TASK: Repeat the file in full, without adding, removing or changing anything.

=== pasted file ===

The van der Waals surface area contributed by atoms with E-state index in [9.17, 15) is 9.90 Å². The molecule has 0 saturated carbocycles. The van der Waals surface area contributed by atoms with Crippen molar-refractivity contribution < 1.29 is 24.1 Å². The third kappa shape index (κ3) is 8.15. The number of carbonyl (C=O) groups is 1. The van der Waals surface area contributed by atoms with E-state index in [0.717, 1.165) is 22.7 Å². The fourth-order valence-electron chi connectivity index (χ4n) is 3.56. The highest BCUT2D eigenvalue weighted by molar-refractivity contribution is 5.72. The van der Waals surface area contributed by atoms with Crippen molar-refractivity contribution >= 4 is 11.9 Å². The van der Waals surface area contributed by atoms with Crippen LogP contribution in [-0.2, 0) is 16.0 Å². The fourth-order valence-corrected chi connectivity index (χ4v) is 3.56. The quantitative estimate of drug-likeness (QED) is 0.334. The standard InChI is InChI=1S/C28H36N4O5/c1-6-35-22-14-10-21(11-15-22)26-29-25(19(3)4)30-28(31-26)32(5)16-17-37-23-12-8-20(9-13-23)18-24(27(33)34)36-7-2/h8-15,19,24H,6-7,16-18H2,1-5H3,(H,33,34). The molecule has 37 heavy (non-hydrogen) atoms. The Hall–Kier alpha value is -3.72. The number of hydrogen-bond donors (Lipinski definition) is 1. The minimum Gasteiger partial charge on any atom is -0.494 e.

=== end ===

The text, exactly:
The van der Waals surface area contributed by atoms with E-state index in [9.17, 15) is 9.90 Å². The molecule has 0 saturated carbocycles. The van der Waals surface area contributed by atoms with Crippen molar-refractivity contribution < 1.29 is 24.1 Å². The third kappa shape index (κ3) is 8.15. The number of carbonyl (C=O) groups is 1. The van der Waals surface area contributed by atoms with E-state index in [0.717, 1.165) is 22.7 Å². The fourth-order valence-electron chi connectivity index (χ4n) is 3.56. The highest BCUT2D eigenvalue weighted by molar-refractivity contribution is 5.72. The van der Waals surface area contributed by atoms with Crippen molar-refractivity contribution >= 4 is 11.9 Å². The van der Waals surface area contributed by atoms with Crippen LogP contribution in [-0.2, 0) is 16.0 Å². The fourth-order valence-corrected chi connectivity index (χ4v) is 3.56. The quantitative estimate of drug-likeness (QED) is 0.334. The standard InChI is InChI=1S/C28H36N4O5/c1-6-35-22-14-10-21(11-15-22)26-29-25(19(3)4)30-28(31-26)32(5)16-17-37-23-12-8-20(9-13-23)18-24(27(33)34)36-7-2/h8-15,19,24H,6-7,16-18H2,1-5H3,(H,33,34). The molecule has 37 heavy (non-hydrogen) atoms. The Hall–Kier alpha value is -3.72. The number of hydrogen-bond donors (Lipinski definition) is 1. The minimum Gasteiger partial charge on any atom is -0.494 e.